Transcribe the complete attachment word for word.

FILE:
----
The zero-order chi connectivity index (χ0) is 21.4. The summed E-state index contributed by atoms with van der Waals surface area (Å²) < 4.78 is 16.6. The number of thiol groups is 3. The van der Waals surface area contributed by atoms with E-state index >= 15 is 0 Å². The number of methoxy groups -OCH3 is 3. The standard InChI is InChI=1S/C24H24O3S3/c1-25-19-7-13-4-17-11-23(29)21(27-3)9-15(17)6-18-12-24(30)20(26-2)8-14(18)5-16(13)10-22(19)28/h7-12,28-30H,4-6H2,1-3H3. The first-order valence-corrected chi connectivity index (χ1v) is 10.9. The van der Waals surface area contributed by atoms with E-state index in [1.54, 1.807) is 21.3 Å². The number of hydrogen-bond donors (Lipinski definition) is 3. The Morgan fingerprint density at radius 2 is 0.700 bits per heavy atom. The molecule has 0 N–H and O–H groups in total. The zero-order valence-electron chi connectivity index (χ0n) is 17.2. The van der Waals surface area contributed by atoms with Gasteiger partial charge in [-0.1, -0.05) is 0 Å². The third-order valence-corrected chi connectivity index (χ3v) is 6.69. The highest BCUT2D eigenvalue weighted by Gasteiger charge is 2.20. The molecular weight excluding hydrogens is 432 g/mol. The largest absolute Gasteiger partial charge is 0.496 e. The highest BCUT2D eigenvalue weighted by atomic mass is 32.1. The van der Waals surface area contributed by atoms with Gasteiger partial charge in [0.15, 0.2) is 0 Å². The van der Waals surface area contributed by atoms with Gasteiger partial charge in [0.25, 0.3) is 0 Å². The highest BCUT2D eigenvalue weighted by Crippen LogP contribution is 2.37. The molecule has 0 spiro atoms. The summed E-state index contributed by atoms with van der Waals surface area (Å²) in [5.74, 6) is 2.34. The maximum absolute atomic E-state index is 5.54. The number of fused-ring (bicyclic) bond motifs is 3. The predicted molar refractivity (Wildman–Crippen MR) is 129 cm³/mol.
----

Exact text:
The zero-order chi connectivity index (χ0) is 21.4. The summed E-state index contributed by atoms with van der Waals surface area (Å²) < 4.78 is 16.6. The number of thiol groups is 3. The van der Waals surface area contributed by atoms with E-state index >= 15 is 0 Å². The number of methoxy groups -OCH3 is 3. The standard InChI is InChI=1S/C24H24O3S3/c1-25-19-7-13-4-17-11-23(29)21(27-3)9-15(17)6-18-12-24(30)20(26-2)8-14(18)5-16(13)10-22(19)28/h7-12,28-30H,4-6H2,1-3H3. The first-order valence-corrected chi connectivity index (χ1v) is 10.9. The van der Waals surface area contributed by atoms with E-state index in [1.54, 1.807) is 21.3 Å². The number of hydrogen-bond donors (Lipinski definition) is 3. The Morgan fingerprint density at radius 2 is 0.700 bits per heavy atom. The molecule has 0 N–H and O–H groups in total. The zero-order valence-electron chi connectivity index (χ0n) is 17.2. The van der Waals surface area contributed by atoms with Gasteiger partial charge in [-0.1, -0.05) is 0 Å². The third-order valence-corrected chi connectivity index (χ3v) is 6.69. The highest BCUT2D eigenvalue weighted by Gasteiger charge is 2.20. The molecular weight excluding hydrogens is 432 g/mol. The largest absolute Gasteiger partial charge is 0.496 e. The highest BCUT2D eigenvalue weighted by atomic mass is 32.1. The van der Waals surface area contributed by atoms with Gasteiger partial charge in [0.15, 0.2) is 0 Å². The van der Waals surface area contributed by atoms with Gasteiger partial charge in [0.25, 0.3) is 0 Å². The highest BCUT2D eigenvalue weighted by Crippen LogP contribution is 2.37. The molecule has 0 spiro atoms. The summed E-state index contributed by atoms with van der Waals surface area (Å²) in [5.74, 6) is 2.34. The maximum absolute atomic E-state index is 5.54. The number of fused-ring (bicyclic) bond motifs is 3. The predicted molar refractivity (Wildman–Crippen MR) is 129 cm³/mol.